Cardinal remains very optimistic and expects another good year for quail in New Mexico. “We had excellent production in southeast New Mexico last year,” she said, “creating an excellent scaled quail hunt year. If we pick up precipitation this spring and summer, we could expect another great hunting year, particularly in the southeast.” 


Preliminary results from hunter surveys suggest that Ohio quail hunters averaged about four trips and one bird harvested per hunter during the 2015 season, according to wildlife biologist Mark Wiley. “These estimates are on par with estimates from 2013 and 2014,” he said.
Ohio’s winter conditions were largely favorable for quail with fairly mild temperatures and no prolonged periods of snow cover throughout most of the state.
The Ohio Department of Natural Resources Division of Wildlife continues habitat work on the Fallsville Quail Heritage Area, Ohio’s first National Bobwhite Conservation Initiative focus area. In addition, the Division of Wildlife has partnered with Pheasants Forever and Quail Forever to improve game bird habitat on several state wildlife areas.


Statewide hunter numbers declined approximately 1,071 hunters according to Oklahoma Department of Wildlife Conservation’s Game Harvest Survey. “By all accounts, out-of-state hunters seem to have increased,” said quail habitat biologist Kyle Johnson, “according to hunters in the field and our local biologists on the ground. However, the mean hunter harvest numbers jumped from 12.81 birds per hunter in 2014, to 20.19 birds per hunter in 2015.”
Overall, the 2016 winter in Oklahoma’s premier quail habitat (western Oklahoma) was mild and dry, Johnson relayed. However, two snow-ice-sleet winter storms did blanket portions of western Oklahoma for several consecutive days. “These winter storms were relatively early in the winter season and direct quail mortality was minimal as the majority of birds still had ample fat and reserves,” Johnson said. “The habitat in western Oklahoma was in excellent condition because of the above average rain during 2015 and this also helped minimize the effects of the winter snow and ice events.”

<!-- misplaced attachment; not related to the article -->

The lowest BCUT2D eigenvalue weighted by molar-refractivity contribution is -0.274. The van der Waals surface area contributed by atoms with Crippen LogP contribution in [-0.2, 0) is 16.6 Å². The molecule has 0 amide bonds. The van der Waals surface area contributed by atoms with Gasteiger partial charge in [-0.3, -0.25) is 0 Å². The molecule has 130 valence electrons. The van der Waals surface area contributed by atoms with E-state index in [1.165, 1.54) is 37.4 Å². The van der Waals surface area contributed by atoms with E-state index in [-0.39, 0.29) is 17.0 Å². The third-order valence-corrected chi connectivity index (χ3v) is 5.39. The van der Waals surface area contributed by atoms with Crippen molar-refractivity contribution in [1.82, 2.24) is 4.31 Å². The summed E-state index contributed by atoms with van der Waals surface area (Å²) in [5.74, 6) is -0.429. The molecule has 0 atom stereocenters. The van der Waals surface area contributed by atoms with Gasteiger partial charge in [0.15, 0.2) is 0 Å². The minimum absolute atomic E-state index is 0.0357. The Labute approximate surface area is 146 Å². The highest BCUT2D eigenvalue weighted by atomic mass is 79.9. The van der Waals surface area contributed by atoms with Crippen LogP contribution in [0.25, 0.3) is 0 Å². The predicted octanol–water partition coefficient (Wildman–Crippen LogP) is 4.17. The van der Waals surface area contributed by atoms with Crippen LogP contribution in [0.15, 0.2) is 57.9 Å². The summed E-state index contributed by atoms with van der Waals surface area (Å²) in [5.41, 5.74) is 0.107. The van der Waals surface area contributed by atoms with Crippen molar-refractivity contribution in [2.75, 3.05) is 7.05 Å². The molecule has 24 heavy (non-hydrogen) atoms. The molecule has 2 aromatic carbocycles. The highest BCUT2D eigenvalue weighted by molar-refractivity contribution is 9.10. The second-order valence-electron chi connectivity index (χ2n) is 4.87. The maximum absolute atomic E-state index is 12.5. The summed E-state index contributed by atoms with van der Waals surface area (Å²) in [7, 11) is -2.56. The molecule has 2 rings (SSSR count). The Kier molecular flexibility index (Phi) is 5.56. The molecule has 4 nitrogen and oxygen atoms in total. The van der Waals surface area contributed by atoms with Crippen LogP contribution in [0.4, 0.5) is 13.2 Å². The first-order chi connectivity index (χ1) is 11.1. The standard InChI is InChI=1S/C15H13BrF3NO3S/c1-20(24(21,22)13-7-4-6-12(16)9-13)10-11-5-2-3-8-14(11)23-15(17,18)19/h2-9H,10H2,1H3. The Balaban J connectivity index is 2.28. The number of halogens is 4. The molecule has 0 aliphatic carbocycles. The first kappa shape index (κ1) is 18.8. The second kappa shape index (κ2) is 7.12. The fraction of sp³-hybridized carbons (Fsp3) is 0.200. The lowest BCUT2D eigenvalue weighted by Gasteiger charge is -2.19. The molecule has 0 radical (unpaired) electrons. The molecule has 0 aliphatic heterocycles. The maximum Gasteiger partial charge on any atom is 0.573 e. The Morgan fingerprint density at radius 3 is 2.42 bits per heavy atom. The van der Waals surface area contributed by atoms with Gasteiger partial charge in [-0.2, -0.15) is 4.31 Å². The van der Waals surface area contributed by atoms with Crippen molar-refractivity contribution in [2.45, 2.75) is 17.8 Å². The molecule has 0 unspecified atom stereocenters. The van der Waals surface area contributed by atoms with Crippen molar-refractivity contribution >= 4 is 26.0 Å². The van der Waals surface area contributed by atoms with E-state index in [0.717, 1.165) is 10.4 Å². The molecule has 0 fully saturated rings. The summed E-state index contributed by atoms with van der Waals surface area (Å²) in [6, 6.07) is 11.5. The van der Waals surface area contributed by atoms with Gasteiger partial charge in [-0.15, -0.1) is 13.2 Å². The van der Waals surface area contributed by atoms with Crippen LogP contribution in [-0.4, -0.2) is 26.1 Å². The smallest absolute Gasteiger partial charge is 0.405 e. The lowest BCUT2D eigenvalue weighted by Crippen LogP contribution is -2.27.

Oklahoma has experienced two consecutive years of cooler spring and summer temperatures with above average precipitation. This has provided excellent quail habitat and extended the quail breeding season well into late summer. “If 2016 brings another year of cooler summer time temperatures (generally below 100 degrees Fahrenheit) and average to above-average timely spring and summer rains, another bumper crop of quail can be expected,” Johnson said.
Many landowners and quail hunters reported Oklahoma’s 2015-16 quail hunting season as the best in more than 30 years. Good habitat and favorable weather during 2014 and 2015 were the key to the success, Johnson claims. “If the weather is favorable yet again during 2016, a third consecutive year of excellent quail hunting is achievable, especially in western Oklahoma,” he said.


After several years of below-normal precipitation and snowpack, Oregon received above-average precipitation this past winter. Snowpack remains near or above average, according to upland game bird coordinator Dave Budeau with the Oregon Department of Fish and Wildlife. “The increased precipitation should improve habitat conditions with more grass and forb growth, especially in the eastern portion of the state.”
Winter conditions were not so severe as to cause higher-than-average mortality in Oregon. Provided the spring nesting conditions are average or better, Budeau expects quail populations to increase in 2016.

South Carolina

Weather severely impacted the majority of the state for the 2015-16 quail season, according to small game program leader Michael Hook with South Carolina’s Department of Natural Resources. South Carolina experienced a “thousand year” flood event in early October that impacted the piedmont and coastal plain. “This one event, followed by an extremely wet fall and winter, led to a great deal of quail habitat being flooded for an extended period of time,” Hook said. 
In the coastal plain, quail population and quail behavior was drastically changed. For the quail that survived the flood, loss of habitat may have led to higher than average predation, according to Hook. “In the piedmont and upstate, it was a very wet year as well but in general the birds and habitat faired a little better,” he said. “Because of topography, lands in the upstate drained a little better and gave birds a better chance at survival.”
There is good news: most recently, rainfall is less frequent and not as heavy. “During the summer of 2015 there were many individuals that were reporting seeing large broods and many folks were saying they were seeing more birds than in years past,” Hook said. “If South Carolina can have favorable weather this spring and early summer, I fully expect the quail to fully rebound from the adverse impacts of this past year’s flooding and wet weather.”